Liz Skilton’s innovative study tracks the naming of hurricanes over six decades, exploring the interplay between naming practice and wider American culture. In 1953, the U.S. Weather Bureau adopted female names to identify hurricanes and other tropical storms. Within two years, that convention came into question, and by 1978 a new system was introduced, including alternating male and female names in a pattern that continues today. In Tempest: Hurricane Naming and American Culture, Skilton blends gender studies with environmental history to analyze this often controversial tradition.
Focusing on the Gulf Souththe nation’s “hurricane coast”Skilton closely examines select storms, including Betsy, Camille, Andrew, Katrina, and Harvey, while referencing dozens of others. Through print and online media sources, government reports, scientific data, and ephemera, she reveals how language and images portray hurricanes as gendered objects: masculine-named storms are generally characterized as stronger and more serious, while feminine-named storms are described as “unladylike” and in need of taming. Further, Skilton shows how the hypersexualized rhetoric surrounding Katrina and Sandy and the effeminate depictions of Georges represent evolving methods to define and explain extreme weather events.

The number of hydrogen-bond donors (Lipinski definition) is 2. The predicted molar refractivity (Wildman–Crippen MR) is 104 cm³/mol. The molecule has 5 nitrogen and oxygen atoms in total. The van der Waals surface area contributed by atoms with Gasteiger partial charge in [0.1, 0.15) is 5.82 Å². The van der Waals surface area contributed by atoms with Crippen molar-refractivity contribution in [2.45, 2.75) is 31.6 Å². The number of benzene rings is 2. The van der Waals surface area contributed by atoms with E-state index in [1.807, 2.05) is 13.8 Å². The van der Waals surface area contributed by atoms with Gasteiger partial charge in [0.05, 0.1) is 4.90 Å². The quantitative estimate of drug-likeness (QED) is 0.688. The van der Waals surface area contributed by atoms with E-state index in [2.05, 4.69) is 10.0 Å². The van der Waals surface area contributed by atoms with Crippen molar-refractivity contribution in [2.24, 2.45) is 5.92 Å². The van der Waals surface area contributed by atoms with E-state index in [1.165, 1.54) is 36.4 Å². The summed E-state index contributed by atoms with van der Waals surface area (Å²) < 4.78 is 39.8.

As she chronicles the evolution of gendered storm naming in the United States, Skilton delves into many other aspects of hurricane history. She describes attempts at scientific control of storms through hurricane seeding during the Cold War arms race of the 1950s and relates how Roxcy Bolton, a member of the National Organization for Women, led the crusade against feminizing hurricanes from her home in Miami near the National Hurricane Center in the 1970s. Skilton also discusses the skyrocketing interest in extreme weather events that accompanied the introduction of 24-hour news coverage of storms, as well as the impact of social media networks on Americans’ tracking and understanding of hurricanes and other disasters.
The debate over hurricane naming continues, as Skilton demonstrates, and many Americans question the merit and purpose of the gendered naming system. What is clear is that hurricane names matter, and that they fundamentally shape our impressions of storms, for good and bad.